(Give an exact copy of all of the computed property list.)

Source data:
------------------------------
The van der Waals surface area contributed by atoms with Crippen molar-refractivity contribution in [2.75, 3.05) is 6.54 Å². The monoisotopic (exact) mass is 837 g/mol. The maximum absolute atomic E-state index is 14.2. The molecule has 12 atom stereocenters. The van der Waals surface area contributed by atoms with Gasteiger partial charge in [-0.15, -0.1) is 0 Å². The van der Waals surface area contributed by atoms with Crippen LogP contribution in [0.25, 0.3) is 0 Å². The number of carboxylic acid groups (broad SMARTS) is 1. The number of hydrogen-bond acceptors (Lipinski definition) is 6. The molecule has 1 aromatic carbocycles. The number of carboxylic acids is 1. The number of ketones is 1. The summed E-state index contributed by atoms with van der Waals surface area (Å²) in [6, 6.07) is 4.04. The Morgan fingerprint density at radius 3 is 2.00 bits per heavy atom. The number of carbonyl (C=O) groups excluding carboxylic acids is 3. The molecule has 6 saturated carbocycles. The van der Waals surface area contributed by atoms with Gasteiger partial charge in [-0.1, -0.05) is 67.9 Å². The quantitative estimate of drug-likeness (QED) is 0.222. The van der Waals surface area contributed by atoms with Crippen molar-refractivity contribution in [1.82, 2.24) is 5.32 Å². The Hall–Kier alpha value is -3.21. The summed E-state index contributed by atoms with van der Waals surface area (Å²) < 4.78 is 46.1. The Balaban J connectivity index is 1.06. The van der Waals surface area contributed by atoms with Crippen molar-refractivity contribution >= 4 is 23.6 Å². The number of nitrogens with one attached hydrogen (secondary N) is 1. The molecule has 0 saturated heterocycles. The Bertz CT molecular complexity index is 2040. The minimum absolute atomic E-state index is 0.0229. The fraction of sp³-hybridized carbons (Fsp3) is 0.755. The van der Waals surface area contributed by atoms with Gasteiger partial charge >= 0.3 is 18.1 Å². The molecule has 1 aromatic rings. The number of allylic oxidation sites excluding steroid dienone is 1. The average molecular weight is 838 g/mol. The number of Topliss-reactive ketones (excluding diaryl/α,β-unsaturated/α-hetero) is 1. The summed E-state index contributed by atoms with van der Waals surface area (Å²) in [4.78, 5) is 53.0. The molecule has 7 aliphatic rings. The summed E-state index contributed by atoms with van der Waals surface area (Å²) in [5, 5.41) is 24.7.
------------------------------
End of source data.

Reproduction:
The van der Waals surface area contributed by atoms with Crippen molar-refractivity contribution in [2.75, 3.05) is 6.54 Å². The monoisotopic (exact) mass is 837 g/mol. The maximum absolute atomic E-state index is 14.2. The molecule has 12 atom stereocenters. The van der Waals surface area contributed by atoms with Gasteiger partial charge in [-0.15, -0.1) is 0 Å². The van der Waals surface area contributed by atoms with Crippen LogP contribution in [0.25, 0.3) is 0 Å². The number of carboxylic acid groups (broad SMARTS) is 1. The number of hydrogen-bond acceptors (Lipinski definition) is 6. The molecule has 1 aromatic carbocycles. The number of carboxylic acids is 1. The number of ketones is 1. The summed E-state index contributed by atoms with van der Waals surface area (Å²) in [6, 6.07) is 4.04. The Morgan fingerprint density at radius 3 is 2.00 bits per heavy atom. The number of carbonyl (C=O) groups excluding carboxylic acids is 3. The molecule has 6 saturated carbocycles. The van der Waals surface area contributed by atoms with Gasteiger partial charge in [-0.1, -0.05) is 67.9 Å². The quantitative estimate of drug-likeness (QED) is 0.222. The van der Waals surface area contributed by atoms with Crippen molar-refractivity contribution in [1.82, 2.24) is 5.32 Å². The Hall–Kier alpha value is -3.21. The summed E-state index contributed by atoms with van der Waals surface area (Å²) < 4.78 is 46.1. The Balaban J connectivity index is 1.06. The van der Waals surface area contributed by atoms with Crippen molar-refractivity contribution >= 4 is 23.6 Å². The number of nitrogens with one attached hydrogen (secondary N) is 1. The molecule has 0 saturated heterocycles. The Bertz CT molecular complexity index is 2040. The minimum absolute atomic E-state index is 0.0229. The fraction of sp³-hybridized carbons (Fsp3) is 0.755. The van der Waals surface area contributed by atoms with Gasteiger partial charge >= 0.3 is 18.1 Å². The molecule has 1 aromatic rings. The number of allylic oxidation sites excluding steroid dienone is 1. The average molecular weight is 838 g/mol. The number of Topliss-reactive ketones (excluding diaryl/α,β-unsaturated/α-hetero) is 1. The summed E-state index contributed by atoms with van der Waals surface area (Å²) in [4.78, 5) is 53.0. The molecule has 7 aliphatic rings. The summed E-state index contributed by atoms with van der Waals surface area (Å²) in [5, 5.41) is 24.7.